13 Reasons Why

13 Reasons Why is an American teen drama series from Netflix. The fourth and final season landed on the platform earlier this month and the season finale has divided fans, and angered some people living with HIV.

I’ve never watched the show, in fact until I saw the furore breakout on ‘HIV Twitter’ I’d never even heard of it. The fact I could watch the HIV/AIDS storyline in short YouTube clips in less than ten minutes is a major part of the problem.

The story was rushed, the rapid decline you see in Justin’s health largely unrealistic (he’s the character diagnosed with the virus), and the script and dialogue displayed piss poor medical practice.

I take issue with a lot of the criticism towards to show solely being focused on the fact they decided to kill the character, with viewers witnessing him dying in a hospital bed after collapsing at the high school prom.

Yes effective medication exists, yes this enables people living with HIV to live well, to have healthy lives and protect their sexual partners from getting the virus, but there are lots of people who still experience poor health outcomes. Access to treatment isn’t guaranteed, and too many people are still diagnosed late and many people are still too afraid to test for HIV.

People with HIV are still dying. Two close friends, who had a huge impact on my life died in 2019. And it was the anniversary of the memorial for one of those friends yesterday that led me to want to learn more about this show and the controversial subplot.

How many deaths are recorded in people living with HIV?

Global deaths

Data isn’t recorded in the same way in every country. It is important to pay attention to how data is defined and reported – the direct sources of surveillance information should outline this.

UNAIDS report that AIDS-related mortality has declined by 33% since 2010 and AIDS-related deaths have been reduced by more than 56% since the peak in 2004. According to their 2019 factsheet around 770 000 [570 000–1.1 million] people died from AIDS-related illnesses worldwide in 2018.

They report 13,000 [9,400–16 000] AIDS-related deaths in 2018 from their ‘western and central Europe and North America’ region.


The Centers for Disease Control and Prevention (CDC, the US health protection agency) reports on deaths due to any cause, so not necessary AIDS-related or with any connection to an individual’s HIV status.

Their data reports 15,820 deaths in 2018 among adults and adolescents with diagnosed HIV in the US and dependent areas. Justin’s death is of course fictitious but in 2018 the CDC recording the following number of deaths in the USA based on the following transmission categories across all men:

  • Male-to-male sexual contact: 6,578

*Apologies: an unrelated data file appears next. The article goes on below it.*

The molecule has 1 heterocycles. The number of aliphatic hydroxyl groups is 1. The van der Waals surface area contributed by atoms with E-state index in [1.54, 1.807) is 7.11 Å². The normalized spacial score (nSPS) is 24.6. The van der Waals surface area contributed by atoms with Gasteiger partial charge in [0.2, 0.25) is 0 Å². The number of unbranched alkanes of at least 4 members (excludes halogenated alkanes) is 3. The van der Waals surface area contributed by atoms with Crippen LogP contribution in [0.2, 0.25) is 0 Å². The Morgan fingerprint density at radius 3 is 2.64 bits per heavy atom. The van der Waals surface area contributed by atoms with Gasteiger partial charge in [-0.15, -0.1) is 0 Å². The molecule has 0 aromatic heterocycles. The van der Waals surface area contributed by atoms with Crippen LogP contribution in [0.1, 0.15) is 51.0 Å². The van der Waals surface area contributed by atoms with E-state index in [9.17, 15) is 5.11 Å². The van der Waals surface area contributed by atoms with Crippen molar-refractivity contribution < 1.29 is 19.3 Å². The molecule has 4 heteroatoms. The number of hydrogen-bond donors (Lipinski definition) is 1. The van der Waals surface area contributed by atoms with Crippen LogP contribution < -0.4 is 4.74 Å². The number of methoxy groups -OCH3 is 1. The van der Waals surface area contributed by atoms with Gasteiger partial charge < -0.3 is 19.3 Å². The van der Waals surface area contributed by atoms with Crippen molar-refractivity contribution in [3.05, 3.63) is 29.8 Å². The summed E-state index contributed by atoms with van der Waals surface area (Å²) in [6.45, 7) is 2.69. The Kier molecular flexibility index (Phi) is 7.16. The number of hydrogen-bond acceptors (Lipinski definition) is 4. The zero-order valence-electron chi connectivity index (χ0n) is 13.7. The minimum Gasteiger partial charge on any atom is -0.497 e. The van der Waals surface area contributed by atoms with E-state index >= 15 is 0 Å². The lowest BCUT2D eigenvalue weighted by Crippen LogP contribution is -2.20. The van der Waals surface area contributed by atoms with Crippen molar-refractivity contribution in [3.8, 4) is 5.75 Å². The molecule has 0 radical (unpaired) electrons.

• Injection drug use: 2,114
  • Male-to-male sexual contact and injection drug use: 1,378
  • Heterosexual contact: 1,528

To put these figures into context the CDC reported 1,040,352 adults and adolescents were living with diagnosed HIV infection in the United States and 6 dependent areas in the same year.


Public Health England (PHE) reported 473 deaths in people living with HIV in 2018. Using a calculation of between 22-47% of deaths being attributed to AIDS-defining illness they estimate this number to be a maximum of 222. Mortality rates in the UK are highest in those with HIV who inject drugs. Key commentary from PHE is their advice that those diagnosed with HIV late are at increased risk of developing an AIDS-defining illness and continue to have a more than 10-fold increased risk of death in the year following their diagnosis.

Controversy sparks interest

Was this season poorly written? Or were the producers well aware these scenes would be debated amongst fans, or encourage new interest in the series? As I started to write this piece I almost tuned into the episode myself. Maybe being decommissioned after four seasons had an impact on how they wanted to share Justin’s story.

Experiences with HIV aren’t always positive, there isn’t always a happy ending. Must the media always depict a favoured outcome, or one that fits a palatable narrative for today’s health promotion messaging? No. Do TV and film have a responsibility to portray issues through a sensitive, realistic and factually correct storyline? Absolutely. Soaps, dramas and films can take health messaging to whole new audiences and reach people campaigns will never touch, especially in the context of how under-funded HIV now is in 2020.

HIV storylines through TV and film largely only tackle death and loss if they’re set before the advent of effective combination antiretroviral therapy in the second half of the 1990s. Shows like Pose and films like Rent have attempted to sensitively engage audiences in the pain and anger that people losing loved ones to AIDS experienced.

It is interesting to see that 13 Reasons Why tried to break this pattern by engaging this narrative in modern times, but the delivery was poor, and not acceptable. The writers had an opportunity to tell a different type of story. By all accounts, in failing to give time to the storyline, and include information of what Justin’s life could have been like had he tested sooner, they ultimately didn’t manage to educate their audience about HIV and also left viewers dissatisfied with the portrayal of the character’s demise.

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